StoriesNews & events22 August 20195 min

How to sell like you mean business: Lessons from Sales Day at Start it @KBSea

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Once you’ve developed your game-changing product and put together your dream team, you’ve got to rev up your sales to make it. Thankfully we could count on the expertise of our Sales Day speakers at Start it @KBSea for tips on how to accelerate your sales and learn from others’ mistakes.

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This is how you do sales

We started out the day with some solid advice from sales guru Michael Humblet (Chaomatic) on ramping up your sales. He told us we should be following the 4 steps of selling: attention, trust, structure (give customers peace of mind and options), and no friction.

Yes, we live in a time where trust is everything. Sales deals are made on the basis of trust, not stats. So to sell your product, you need to create relationships. And to take generate more volume, you need to automate relationship building. A common mistake startups make is having a sales hero culture: giving too much power to sales people. But your business shouldn’t rely on just one person! Change the model to 50% inbound, 50% outbound, and build a marketing machine that builds inbound while the sales team does outbound. The inside sales/sales development rep prepares the quotes and the sales team closes the deal. That way you don’t suffer from the fluctuating business you get with a model where one person does all the calls and you spend all your time preparing quotes.

You can also help drive sales by implementing a “freemium” sales model with free and premium product tiers, but keep in mind that there’s always a price to pay for giving stuff away for free.

And finally: founders who do sales should also learn to accept the “No’s.” You’ll get a lot of them, but don’t let it bring you down.

Foster your growth through automation and more

Founder and growth hacker David Van der Auwera (GrowForce) shared some valuable insights on fostering your growth through automation and experimentation. His advice? Use chatbots, because they offer lots of advantages: greeting people when they land on your website, landing page or app, providing immediate responses to simple questions, and allowing inbound leads to correctly qualify themselves. The clear added value of implementing chatbots to your website or digital support is that they scale the ability to be helpful to the people who are already dropping by. Don’t invest in all-in-one systems, rather use a network of tools. Growth automation 2.0 happens across a network of tools and technologies (decentralized automation).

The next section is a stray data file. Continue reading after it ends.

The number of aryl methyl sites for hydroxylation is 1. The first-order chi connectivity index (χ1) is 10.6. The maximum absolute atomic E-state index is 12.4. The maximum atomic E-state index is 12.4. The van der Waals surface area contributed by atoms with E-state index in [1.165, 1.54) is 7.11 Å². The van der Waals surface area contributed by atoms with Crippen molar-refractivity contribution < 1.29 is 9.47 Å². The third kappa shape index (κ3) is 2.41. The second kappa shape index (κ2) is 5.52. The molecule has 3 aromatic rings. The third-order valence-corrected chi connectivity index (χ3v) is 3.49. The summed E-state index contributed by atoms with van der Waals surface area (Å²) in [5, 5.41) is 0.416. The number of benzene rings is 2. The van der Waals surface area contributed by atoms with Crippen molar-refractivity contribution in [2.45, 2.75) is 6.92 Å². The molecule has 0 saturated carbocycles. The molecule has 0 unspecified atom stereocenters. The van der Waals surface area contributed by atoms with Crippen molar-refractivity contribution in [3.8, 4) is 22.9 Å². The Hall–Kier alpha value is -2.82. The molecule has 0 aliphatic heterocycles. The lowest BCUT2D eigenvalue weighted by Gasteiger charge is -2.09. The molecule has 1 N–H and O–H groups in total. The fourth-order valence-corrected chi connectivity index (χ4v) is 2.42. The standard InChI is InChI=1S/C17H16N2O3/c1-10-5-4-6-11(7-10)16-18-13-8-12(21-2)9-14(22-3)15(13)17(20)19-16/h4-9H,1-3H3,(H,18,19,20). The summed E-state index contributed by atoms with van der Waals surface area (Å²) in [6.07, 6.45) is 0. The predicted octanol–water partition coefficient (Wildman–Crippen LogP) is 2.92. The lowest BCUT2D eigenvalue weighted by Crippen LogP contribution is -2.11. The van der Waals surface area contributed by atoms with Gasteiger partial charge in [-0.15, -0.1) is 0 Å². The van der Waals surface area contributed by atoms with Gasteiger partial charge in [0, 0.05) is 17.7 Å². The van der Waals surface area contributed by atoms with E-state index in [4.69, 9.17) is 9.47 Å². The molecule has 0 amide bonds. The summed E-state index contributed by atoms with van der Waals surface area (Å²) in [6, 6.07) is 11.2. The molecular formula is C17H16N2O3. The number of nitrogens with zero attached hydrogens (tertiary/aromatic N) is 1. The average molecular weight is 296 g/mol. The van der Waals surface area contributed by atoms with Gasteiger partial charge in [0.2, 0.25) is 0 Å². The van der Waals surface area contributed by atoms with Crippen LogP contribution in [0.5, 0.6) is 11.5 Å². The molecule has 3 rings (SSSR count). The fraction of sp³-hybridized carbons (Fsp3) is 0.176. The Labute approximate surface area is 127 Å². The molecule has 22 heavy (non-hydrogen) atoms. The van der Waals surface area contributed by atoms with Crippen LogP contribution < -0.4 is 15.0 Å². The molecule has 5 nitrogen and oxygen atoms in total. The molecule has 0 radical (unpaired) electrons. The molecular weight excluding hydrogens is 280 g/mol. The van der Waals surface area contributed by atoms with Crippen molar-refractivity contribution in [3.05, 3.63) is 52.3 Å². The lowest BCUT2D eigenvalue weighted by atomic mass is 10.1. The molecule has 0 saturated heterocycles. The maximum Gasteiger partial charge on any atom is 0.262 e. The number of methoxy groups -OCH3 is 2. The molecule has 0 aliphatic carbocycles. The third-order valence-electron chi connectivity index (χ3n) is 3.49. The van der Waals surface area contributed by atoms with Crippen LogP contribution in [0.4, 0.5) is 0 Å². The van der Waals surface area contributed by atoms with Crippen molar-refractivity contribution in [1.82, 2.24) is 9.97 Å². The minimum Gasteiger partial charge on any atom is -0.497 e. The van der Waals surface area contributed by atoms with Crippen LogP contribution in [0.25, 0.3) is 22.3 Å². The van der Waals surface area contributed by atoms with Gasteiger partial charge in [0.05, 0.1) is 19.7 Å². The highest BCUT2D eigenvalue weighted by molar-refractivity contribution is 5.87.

Experiment and find out what works to convert potential customers and users on your website. Don’t do everything at the same time though: try out one campaign, measure everything, iterate and move on to the next. Through A/B testing for example.

How be customer-centric as a startup or scale-up

Matthias De Clercq (nexxworks) taught us how we can weave customer centricity into your company’s DNA. Because by putting the customer first, you can build more relationships and sell more, right?

It all starts with three big questions you should ask yourself, whether you’re a startup or a scale-up:

  • How do I connect with the customer?
  • How do I stay connected to the customer after I find and land them?
  • How do I add value (and keep doing it)?

Customers keep raising their standards. For example, next-day delivery used to be a big plus, now it’s expected. Change is a constant and customers have more options than ever as technology and business models keep evolving. We do everything we can to connect to customers by segmenting and building personas, but customers have also become very adept at ignoring us.

The solution? The customer journey: predicting where the client is and what he or she is going to do so that you can respond to that. You look for points of contact with the customer so that you can adapt to the input you get and structure your company accordingly. How do you improve your customer experience? First, ask questions. Get familiar with customer metrics like the Net Promoter Score (NPS), which measures whether people would recommend you. A good NPS is one that is higher than that of your competitor. Use customer feedback to adjust your business model: for example, Coolblue used to have problems with the end-customer delivery of their washing machines, which they did through an external distribution partner. Customers weren’t satisfied, so Coolblue stopped subcontracting delivery. That’s how easy it can be.

Curious for more business insights from Start it @KBSea? Drop by Ostend today to get tips on getting money for your startup, mind-blowing demo days and a beach BBQ!